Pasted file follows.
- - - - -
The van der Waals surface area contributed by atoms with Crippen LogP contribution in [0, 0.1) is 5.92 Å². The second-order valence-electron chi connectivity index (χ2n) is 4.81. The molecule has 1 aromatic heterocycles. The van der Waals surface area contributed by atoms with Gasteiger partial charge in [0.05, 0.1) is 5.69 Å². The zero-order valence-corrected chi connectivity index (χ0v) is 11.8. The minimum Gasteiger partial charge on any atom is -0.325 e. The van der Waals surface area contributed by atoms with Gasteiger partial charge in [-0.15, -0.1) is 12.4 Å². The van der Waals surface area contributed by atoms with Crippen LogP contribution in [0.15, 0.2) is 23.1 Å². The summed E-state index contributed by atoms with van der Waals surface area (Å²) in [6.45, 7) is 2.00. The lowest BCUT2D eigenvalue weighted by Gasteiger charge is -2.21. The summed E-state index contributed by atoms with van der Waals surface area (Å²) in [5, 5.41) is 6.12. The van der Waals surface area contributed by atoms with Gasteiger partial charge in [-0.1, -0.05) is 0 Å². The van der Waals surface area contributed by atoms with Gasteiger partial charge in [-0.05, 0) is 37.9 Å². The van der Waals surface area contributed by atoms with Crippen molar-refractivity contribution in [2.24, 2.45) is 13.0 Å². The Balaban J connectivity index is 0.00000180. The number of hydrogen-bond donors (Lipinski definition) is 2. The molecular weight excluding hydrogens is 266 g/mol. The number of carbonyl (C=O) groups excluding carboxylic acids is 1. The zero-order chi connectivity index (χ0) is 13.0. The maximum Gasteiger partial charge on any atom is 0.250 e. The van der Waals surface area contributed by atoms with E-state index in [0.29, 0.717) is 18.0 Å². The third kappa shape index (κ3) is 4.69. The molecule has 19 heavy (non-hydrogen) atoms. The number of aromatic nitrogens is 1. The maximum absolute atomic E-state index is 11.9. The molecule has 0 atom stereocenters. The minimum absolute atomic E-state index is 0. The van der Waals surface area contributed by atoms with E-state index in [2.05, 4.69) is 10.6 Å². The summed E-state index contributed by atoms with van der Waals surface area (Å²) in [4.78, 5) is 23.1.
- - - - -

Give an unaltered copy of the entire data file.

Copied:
The van der Waals surface area contributed by atoms with Crippen LogP contribution in [0, 0.1) is 5.92 Å². The second-order valence-electron chi connectivity index (χ2n) is 4.81. The molecule has 1 aromatic heterocycles. The van der Waals surface area contributed by atoms with Gasteiger partial charge in [0.05, 0.1) is 5.69 Å². The zero-order valence-corrected chi connectivity index (χ0v) is 11.8. The minimum Gasteiger partial charge on any atom is -0.325 e. The van der Waals surface area contributed by atoms with Gasteiger partial charge in [-0.15, -0.1) is 12.4 Å². The van der Waals surface area contributed by atoms with Crippen LogP contribution in [0.15, 0.2) is 23.1 Å². The summed E-state index contributed by atoms with van der Waals surface area (Å²) in [6.45, 7) is 2.00. The lowest BCUT2D eigenvalue weighted by Gasteiger charge is -2.21. The summed E-state index contributed by atoms with van der Waals surface area (Å²) in [5, 5.41) is 6.12. The van der Waals surface area contributed by atoms with Gasteiger partial charge in [-0.1, -0.05) is 0 Å². The van der Waals surface area contributed by atoms with Gasteiger partial charge in [-0.05, 0) is 37.9 Å². The van der Waals surface area contributed by atoms with Crippen molar-refractivity contribution in [2.24, 2.45) is 13.0 Å². The Balaban J connectivity index is 0.00000180. The number of hydrogen-bond donors (Lipinski definition) is 2. The molecular weight excluding hydrogens is 266 g/mol. The number of carbonyl (C=O) groups excluding carboxylic acids is 1. The zero-order chi connectivity index (χ0) is 13.0. The maximum Gasteiger partial charge on any atom is 0.250 e. The van der Waals surface area contributed by atoms with E-state index in [0.29, 0.717) is 18.0 Å². The third kappa shape index (κ3) is 4.69. The molecule has 19 heavy (non-hydrogen) atoms. The number of aromatic nitrogens is 1. The maximum absolute atomic E-state index is 11.9. The molecule has 0 atom stereocenters. The minimum absolute atomic E-state index is 0. The van der Waals surface area contributed by atoms with E-state index in [2.05, 4.69) is 10.6 Å². The summed E-state index contributed by atoms with van der Waals surface area (Å²) in [4.78, 5) is 23.1.